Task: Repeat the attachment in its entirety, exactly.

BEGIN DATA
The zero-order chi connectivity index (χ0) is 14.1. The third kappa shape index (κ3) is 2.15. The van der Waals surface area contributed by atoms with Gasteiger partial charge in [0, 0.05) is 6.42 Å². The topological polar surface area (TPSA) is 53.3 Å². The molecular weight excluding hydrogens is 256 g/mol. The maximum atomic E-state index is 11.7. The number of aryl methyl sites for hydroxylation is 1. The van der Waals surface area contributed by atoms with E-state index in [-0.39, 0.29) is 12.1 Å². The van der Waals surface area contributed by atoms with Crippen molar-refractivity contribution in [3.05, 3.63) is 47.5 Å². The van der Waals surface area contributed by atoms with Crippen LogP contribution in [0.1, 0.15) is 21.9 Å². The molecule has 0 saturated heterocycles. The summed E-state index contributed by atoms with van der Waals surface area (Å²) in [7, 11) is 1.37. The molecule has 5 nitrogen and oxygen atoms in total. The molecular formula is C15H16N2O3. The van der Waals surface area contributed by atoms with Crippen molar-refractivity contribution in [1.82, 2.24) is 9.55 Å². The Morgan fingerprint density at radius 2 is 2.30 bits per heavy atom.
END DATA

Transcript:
The zero-order chi connectivity index (χ0) is 14.1. The third kappa shape index (κ3) is 2.15. The van der Waals surface area contributed by atoms with Gasteiger partial charge in [0, 0.05) is 6.42 Å². The topological polar surface area (TPSA) is 53.3 Å². The molecular weight excluding hydrogens is 256 g/mol. The maximum atomic E-state index is 11.7. The number of aryl methyl sites for hydroxylation is 1. The van der Waals surface area contributed by atoms with E-state index in [-0.39, 0.29) is 12.1 Å². The van der Waals surface area contributed by atoms with Crippen molar-refractivity contribution in [3.05, 3.63) is 47.5 Å². The van der Waals surface area contributed by atoms with Crippen LogP contribution in [0.1, 0.15) is 21.9 Å². The molecule has 0 saturated heterocycles. The summed E-state index contributed by atoms with van der Waals surface area (Å²) in [7, 11) is 1.37. The molecule has 5 nitrogen and oxygen atoms in total. The molecular formula is C15H16N2O3. The van der Waals surface area contributed by atoms with Crippen molar-refractivity contribution in [1.82, 2.24) is 9.55 Å². The Morgan fingerprint density at radius 2 is 2.30 bits per heavy atom.